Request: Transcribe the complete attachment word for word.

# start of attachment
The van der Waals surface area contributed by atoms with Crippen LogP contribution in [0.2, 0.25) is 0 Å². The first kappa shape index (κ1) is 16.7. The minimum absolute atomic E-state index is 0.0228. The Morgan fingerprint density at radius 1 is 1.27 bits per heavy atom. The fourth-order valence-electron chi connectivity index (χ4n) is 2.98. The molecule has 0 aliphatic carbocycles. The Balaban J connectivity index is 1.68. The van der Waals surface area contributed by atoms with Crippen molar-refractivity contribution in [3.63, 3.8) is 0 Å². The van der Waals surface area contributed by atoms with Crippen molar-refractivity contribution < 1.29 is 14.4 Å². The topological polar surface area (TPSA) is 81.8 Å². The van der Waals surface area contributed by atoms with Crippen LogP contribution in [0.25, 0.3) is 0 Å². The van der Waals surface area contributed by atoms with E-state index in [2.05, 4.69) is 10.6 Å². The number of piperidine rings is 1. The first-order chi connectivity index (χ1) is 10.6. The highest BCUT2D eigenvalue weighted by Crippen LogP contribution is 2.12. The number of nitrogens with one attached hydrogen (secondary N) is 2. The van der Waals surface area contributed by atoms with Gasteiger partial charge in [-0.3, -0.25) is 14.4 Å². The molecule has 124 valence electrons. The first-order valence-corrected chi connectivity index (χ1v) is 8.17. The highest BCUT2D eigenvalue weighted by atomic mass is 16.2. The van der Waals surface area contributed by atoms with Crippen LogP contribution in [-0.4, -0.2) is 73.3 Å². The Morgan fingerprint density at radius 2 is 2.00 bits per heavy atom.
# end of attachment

The van der Waals surface area contributed by atoms with Crippen LogP contribution in [0.2, 0.25) is 0 Å². The first kappa shape index (κ1) is 16.7. The minimum absolute atomic E-state index is 0.0228. The Morgan fingerprint density at radius 1 is 1.27 bits per heavy atom. The fourth-order valence-electron chi connectivity index (χ4n) is 2.98. The molecule has 0 aliphatic carbocycles. The Balaban J connectivity index is 1.68. The van der Waals surface area contributed by atoms with Crippen molar-refractivity contribution in [3.63, 3.8) is 0 Å². The van der Waals surface area contributed by atoms with Crippen molar-refractivity contribution < 1.29 is 14.4 Å². The topological polar surface area (TPSA) is 81.8 Å². The van der Waals surface area contributed by atoms with Crippen LogP contribution in [0.25, 0.3) is 0 Å². The van der Waals surface area contributed by atoms with E-state index in [2.05, 4.69) is 10.6 Å². The number of piperidine rings is 1. The first-order chi connectivity index (χ1) is 10.6. The highest BCUT2D eigenvalue weighted by Crippen LogP contribution is 2.12. The number of nitrogens with one attached hydrogen (secondary N) is 2. The van der Waals surface area contributed by atoms with Gasteiger partial charge in [-0.3, -0.25) is 14.4 Å². The molecule has 124 valence electrons. The first-order valence-corrected chi connectivity index (χ1v) is 8.17. The highest BCUT2D eigenvalue weighted by atomic mass is 16.2. The van der Waals surface area contributed by atoms with Crippen LogP contribution in [-0.4, -0.2) is 73.3 Å². The Morgan fingerprint density at radius 2 is 2.00 bits per heavy atom.